“The world has lost one of its most important witnesses — and one of its most eloquent advocates of tolerance and peace,” the UN chief said in a statement issued by his spokesperson, describing him as “a powerful voice” for Holocaust remembrance.
“Elie Wiesel turned the nightmare of his youth into a lifelong campaign for global equality and peace,” Mr. Ban said. “As a UN Messenger of Peace since 1998, he called for constant vigilance in combatting anti-Semitism and other forms of hatred.”
According to the statement, Mr. Wiesel was a regular presence at the UN, including at the first-ever International Day of Commemoration in memory of the victims of the Holocaust, and often spoke about his experiences at the Auschwitz Birkenau German Nazi Concentration and Extermination Camp and appealed to the world to “reject indifference” in the face of genocide, discrimination and other horrors.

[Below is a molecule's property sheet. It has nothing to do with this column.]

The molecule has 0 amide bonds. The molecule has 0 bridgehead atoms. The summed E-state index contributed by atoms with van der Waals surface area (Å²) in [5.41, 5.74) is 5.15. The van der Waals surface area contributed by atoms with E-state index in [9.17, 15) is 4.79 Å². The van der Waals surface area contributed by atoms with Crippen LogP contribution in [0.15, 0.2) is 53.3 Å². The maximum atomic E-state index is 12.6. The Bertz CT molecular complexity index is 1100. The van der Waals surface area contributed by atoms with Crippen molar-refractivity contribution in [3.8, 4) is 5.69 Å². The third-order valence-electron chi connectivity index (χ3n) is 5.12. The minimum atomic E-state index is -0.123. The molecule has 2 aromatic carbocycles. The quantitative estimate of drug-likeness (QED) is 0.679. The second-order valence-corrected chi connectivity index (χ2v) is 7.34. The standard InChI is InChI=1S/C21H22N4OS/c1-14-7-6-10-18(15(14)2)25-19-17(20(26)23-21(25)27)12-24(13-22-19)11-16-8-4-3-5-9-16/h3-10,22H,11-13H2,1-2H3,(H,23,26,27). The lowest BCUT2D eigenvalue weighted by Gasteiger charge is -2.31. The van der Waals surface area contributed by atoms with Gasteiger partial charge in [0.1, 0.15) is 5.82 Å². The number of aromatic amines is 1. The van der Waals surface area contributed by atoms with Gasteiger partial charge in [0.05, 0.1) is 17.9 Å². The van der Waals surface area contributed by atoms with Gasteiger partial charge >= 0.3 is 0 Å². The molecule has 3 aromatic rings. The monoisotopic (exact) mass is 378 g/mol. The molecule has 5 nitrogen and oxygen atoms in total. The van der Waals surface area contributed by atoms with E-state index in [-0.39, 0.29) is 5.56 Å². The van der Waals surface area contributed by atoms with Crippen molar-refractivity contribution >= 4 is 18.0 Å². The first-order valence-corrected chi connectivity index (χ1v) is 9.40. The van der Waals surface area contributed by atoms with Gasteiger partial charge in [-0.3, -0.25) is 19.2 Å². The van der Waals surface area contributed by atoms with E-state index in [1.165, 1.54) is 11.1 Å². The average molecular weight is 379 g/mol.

Extending his condolences to Mr. Wiesel’s wife, family and all others touched by this loss, the Secretary-General said that the UN is grateful for Mr. Wiesel’s contributions and remains strongly committed to Holocaust remembrance and the wider struggle for human rights for all, the spokesperson added.
His family said, according to media reports, Mr. Wiesel died peacefully after a long illness.
Irina Bokova, the Director-General of UN Educational, Scientific and Cultural Organization (UNESCO), also paid tribute to the memory of Mr. Wiesel.
“Elie Wiesel was a pillar of the conscience of humanity, a moral compass for human rights, human dignity, human strength,” said Ms. Bokova. “Through his work, he put words on the unspeakable, to awaken all minds to the horror of the Holocaust.”
“His legacy is unparalleled and his message is more relevant than ever to fight against antisemitism in all its forms. We all owe him an immense debt, and this is our duty to take forward,” she added.